Science & Technology: RESEARCH & DEVELOPMENT
TABLE: Top Dogs: Where Are They Now?
Heavy spending on R&D often leads to growth and prosperity. But not always.
Take a look at past leaders in BUSINESS WEEK's rankings of R&D per employee
(excluding biotech companies, whose figures are inflated by drug-trial
Company R&D per Employee
XONICS Des Plaines, Ill. 1984: $92,347
Socked by price-cutting, the maker of X-ray gear filed for
Chapter 11 in 1984, making its top spot in the BW rankings
a statistical anomaly. In 1985, it was bought by Allied
Products for less than $5 million in cash and stock.
SOFTWARE PUBLISHING Santa Clara, Calif. 1985: $33,914
The maker of Harvard Graphics presentation software 1991: $78,109
diversified unsuccessfully and lost share to Lotus, Microsoft,
and others. It's refocusing on Harvard Graphics spinoffs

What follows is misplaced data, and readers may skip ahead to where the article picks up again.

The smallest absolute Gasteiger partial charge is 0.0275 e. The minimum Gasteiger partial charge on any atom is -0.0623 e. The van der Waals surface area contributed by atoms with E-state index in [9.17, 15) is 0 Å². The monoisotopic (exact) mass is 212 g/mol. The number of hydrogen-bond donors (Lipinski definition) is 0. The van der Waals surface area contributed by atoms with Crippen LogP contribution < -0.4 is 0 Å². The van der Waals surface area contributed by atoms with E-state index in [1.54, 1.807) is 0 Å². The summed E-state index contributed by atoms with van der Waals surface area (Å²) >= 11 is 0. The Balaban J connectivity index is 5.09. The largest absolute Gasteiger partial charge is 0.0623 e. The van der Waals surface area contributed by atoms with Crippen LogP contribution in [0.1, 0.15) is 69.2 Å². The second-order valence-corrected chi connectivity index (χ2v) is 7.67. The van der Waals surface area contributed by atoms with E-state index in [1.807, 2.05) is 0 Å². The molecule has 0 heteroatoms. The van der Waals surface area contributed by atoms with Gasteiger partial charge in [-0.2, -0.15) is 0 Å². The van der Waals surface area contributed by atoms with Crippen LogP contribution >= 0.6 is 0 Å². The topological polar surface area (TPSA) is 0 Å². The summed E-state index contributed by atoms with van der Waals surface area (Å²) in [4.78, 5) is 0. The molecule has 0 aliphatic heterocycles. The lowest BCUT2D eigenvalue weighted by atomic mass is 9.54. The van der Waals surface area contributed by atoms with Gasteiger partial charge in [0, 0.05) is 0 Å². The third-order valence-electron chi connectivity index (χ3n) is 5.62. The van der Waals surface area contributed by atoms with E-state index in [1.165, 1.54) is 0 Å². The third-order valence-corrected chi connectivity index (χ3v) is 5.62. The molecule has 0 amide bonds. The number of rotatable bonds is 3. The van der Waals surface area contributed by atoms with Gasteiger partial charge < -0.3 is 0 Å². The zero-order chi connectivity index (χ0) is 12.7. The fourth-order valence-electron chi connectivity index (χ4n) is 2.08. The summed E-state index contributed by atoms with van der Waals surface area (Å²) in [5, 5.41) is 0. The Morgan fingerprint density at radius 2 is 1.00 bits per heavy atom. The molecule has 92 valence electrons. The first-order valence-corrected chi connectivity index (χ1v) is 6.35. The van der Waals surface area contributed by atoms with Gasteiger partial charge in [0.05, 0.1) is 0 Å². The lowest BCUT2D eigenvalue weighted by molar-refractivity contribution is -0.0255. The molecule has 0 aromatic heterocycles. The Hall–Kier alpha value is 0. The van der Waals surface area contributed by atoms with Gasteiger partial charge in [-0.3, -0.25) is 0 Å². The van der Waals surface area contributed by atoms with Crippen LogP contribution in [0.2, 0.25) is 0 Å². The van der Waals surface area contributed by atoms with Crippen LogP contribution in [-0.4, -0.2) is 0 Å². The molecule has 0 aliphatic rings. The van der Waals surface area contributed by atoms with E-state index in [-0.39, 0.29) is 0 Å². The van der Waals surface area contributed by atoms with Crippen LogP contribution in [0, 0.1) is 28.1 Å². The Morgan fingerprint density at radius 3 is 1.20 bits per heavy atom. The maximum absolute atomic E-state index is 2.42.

after big losses.
TRANSITRON ELECTRONIC Woburn, Mass. 1986: $66,450
Founded in the 1950s as one of the first high-tech
companies along suburban Boston's Route 128, Transitron
found success transitory. Heavy debts caused by failed
ventures in integrated circuits forced it to dissolve the year
it made No. 1--another statistical anomaly.
CHIPS & TECHNOLOGIES San Jose, Calif. 1987: $48,000
C&T thrived in the 1980s as the first company to
develop 1988: $60,828
a set of chips for personal computer clonemakers. But 1989: $67,373
once others figured out how to clone PC chips, C&T
went 1990: $68,456
into a swoon. It has regained profitability by focusing
on 1992: $86,137
graphics-display chips for laptops.
S3 Santa Clara, Calif. 1993: $80,132
S3 is booming as a creator of multimedia chips for
personal 1994: $82,548
computers. Compaq Computer recently announced it
would use S3's accelerator chips to deliver TV-quality video
on PCs for sale this Christmas.